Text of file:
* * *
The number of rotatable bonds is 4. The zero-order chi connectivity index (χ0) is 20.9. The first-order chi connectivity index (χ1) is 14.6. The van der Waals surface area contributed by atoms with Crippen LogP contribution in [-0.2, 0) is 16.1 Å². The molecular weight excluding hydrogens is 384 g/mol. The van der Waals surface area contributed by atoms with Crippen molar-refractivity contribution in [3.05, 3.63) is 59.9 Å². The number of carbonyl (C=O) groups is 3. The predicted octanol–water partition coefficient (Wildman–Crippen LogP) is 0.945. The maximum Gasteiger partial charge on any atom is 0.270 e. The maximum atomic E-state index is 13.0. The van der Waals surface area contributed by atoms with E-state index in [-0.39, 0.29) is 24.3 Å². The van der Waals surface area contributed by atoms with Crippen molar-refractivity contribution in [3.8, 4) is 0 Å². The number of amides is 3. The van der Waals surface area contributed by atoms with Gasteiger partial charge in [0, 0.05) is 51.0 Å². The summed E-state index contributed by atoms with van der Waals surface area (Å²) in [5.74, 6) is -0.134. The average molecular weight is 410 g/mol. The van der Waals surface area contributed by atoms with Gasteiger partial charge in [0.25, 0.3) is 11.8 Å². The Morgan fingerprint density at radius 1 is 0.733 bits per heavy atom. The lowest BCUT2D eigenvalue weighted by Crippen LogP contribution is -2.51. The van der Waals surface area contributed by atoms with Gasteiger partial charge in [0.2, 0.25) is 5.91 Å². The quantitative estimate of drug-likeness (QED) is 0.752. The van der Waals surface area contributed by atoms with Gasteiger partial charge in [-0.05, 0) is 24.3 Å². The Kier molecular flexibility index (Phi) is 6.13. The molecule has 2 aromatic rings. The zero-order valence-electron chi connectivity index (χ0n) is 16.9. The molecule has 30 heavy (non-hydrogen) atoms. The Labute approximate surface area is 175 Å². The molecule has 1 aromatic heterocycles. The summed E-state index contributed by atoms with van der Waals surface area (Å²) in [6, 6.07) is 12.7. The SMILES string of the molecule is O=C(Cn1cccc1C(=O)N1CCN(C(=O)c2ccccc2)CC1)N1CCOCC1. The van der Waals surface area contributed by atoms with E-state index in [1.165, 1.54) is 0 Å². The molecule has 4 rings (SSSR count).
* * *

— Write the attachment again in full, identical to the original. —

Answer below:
The number of rotatable bonds is 4. The zero-order chi connectivity index (χ0) is 20.9. The first-order chi connectivity index (χ1) is 14.6. The van der Waals surface area contributed by atoms with Crippen LogP contribution in [-0.2, 0) is 16.1 Å². The molecular weight excluding hydrogens is 384 g/mol. The van der Waals surface area contributed by atoms with Crippen molar-refractivity contribution in [3.05, 3.63) is 59.9 Å². The number of carbonyl (C=O) groups is 3. The predicted octanol–water partition coefficient (Wildman–Crippen LogP) is 0.945. The maximum Gasteiger partial charge on any atom is 0.270 e. The maximum atomic E-state index is 13.0. The van der Waals surface area contributed by atoms with E-state index in [-0.39, 0.29) is 24.3 Å². The van der Waals surface area contributed by atoms with Crippen molar-refractivity contribution in [3.8, 4) is 0 Å². The number of amides is 3. The van der Waals surface area contributed by atoms with Gasteiger partial charge in [0, 0.05) is 51.0 Å². The summed E-state index contributed by atoms with van der Waals surface area (Å²) in [5.74, 6) is -0.134. The average molecular weight is 410 g/mol. The van der Waals surface area contributed by atoms with Gasteiger partial charge in [0.25, 0.3) is 11.8 Å². The Morgan fingerprint density at radius 1 is 0.733 bits per heavy atom. The lowest BCUT2D eigenvalue weighted by Crippen LogP contribution is -2.51. The van der Waals surface area contributed by atoms with Gasteiger partial charge in [0.2, 0.25) is 5.91 Å². The quantitative estimate of drug-likeness (QED) is 0.752. The van der Waals surface area contributed by atoms with Gasteiger partial charge in [-0.05, 0) is 24.3 Å². The Kier molecular flexibility index (Phi) is 6.13. The molecule has 2 aromatic rings. The zero-order valence-electron chi connectivity index (χ0n) is 16.9. The molecule has 30 heavy (non-hydrogen) atoms. The Labute approximate surface area is 175 Å². The molecule has 1 aromatic heterocycles. The summed E-state index contributed by atoms with van der Waals surface area (Å²) in [6, 6.07) is 12.7. The SMILES string of the molecule is O=C(Cn1cccc1C(=O)N1CCN(C(=O)c2ccccc2)CC1)N1CCOCC1. The van der Waals surface area contributed by atoms with E-state index in [1.165, 1.54) is 0 Å². The molecule has 4 rings (SSSR count).